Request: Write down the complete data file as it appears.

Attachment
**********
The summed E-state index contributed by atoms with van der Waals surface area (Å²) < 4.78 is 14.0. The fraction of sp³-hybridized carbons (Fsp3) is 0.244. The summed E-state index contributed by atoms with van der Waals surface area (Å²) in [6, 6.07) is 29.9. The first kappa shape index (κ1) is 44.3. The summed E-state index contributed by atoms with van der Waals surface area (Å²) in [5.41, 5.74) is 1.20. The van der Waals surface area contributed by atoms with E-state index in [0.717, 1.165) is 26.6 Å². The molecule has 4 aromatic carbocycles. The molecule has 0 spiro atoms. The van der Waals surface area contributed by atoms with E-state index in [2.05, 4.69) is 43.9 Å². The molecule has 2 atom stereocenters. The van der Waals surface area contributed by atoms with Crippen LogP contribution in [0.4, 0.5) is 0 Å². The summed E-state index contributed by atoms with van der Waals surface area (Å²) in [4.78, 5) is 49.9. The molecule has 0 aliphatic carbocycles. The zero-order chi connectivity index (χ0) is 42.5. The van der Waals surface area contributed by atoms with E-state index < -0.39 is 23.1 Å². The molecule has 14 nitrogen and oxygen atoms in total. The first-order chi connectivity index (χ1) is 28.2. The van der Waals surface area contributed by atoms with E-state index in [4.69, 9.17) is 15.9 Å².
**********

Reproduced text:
The summed E-state index contributed by atoms with van der Waals surface area (Å²) < 4.78 is 14.0. The fraction of sp³-hybridized carbons (Fsp3) is 0.244. The summed E-state index contributed by atoms with van der Waals surface area (Å²) in [6, 6.07) is 29.9. The first kappa shape index (κ1) is 44.3. The summed E-state index contributed by atoms with van der Waals surface area (Å²) in [5.41, 5.74) is 1.20. The van der Waals surface area contributed by atoms with E-state index in [0.717, 1.165) is 26.6 Å². The molecule has 4 aromatic carbocycles. The molecule has 0 spiro atoms. The van der Waals surface area contributed by atoms with E-state index in [2.05, 4.69) is 43.9 Å². The molecule has 2 atom stereocenters. The van der Waals surface area contributed by atoms with Crippen LogP contribution in [0.4, 0.5) is 0 Å². The summed E-state index contributed by atoms with van der Waals surface area (Å²) in [4.78, 5) is 49.9. The molecule has 0 aliphatic carbocycles. The zero-order chi connectivity index (χ0) is 42.5. The van der Waals surface area contributed by atoms with E-state index < -0.39 is 23.1 Å². The molecule has 14 nitrogen and oxygen atoms in total. The first-order chi connectivity index (χ1) is 28.2. The van der Waals surface area contributed by atoms with E-state index in [4.69, 9.17) is 15.9 Å².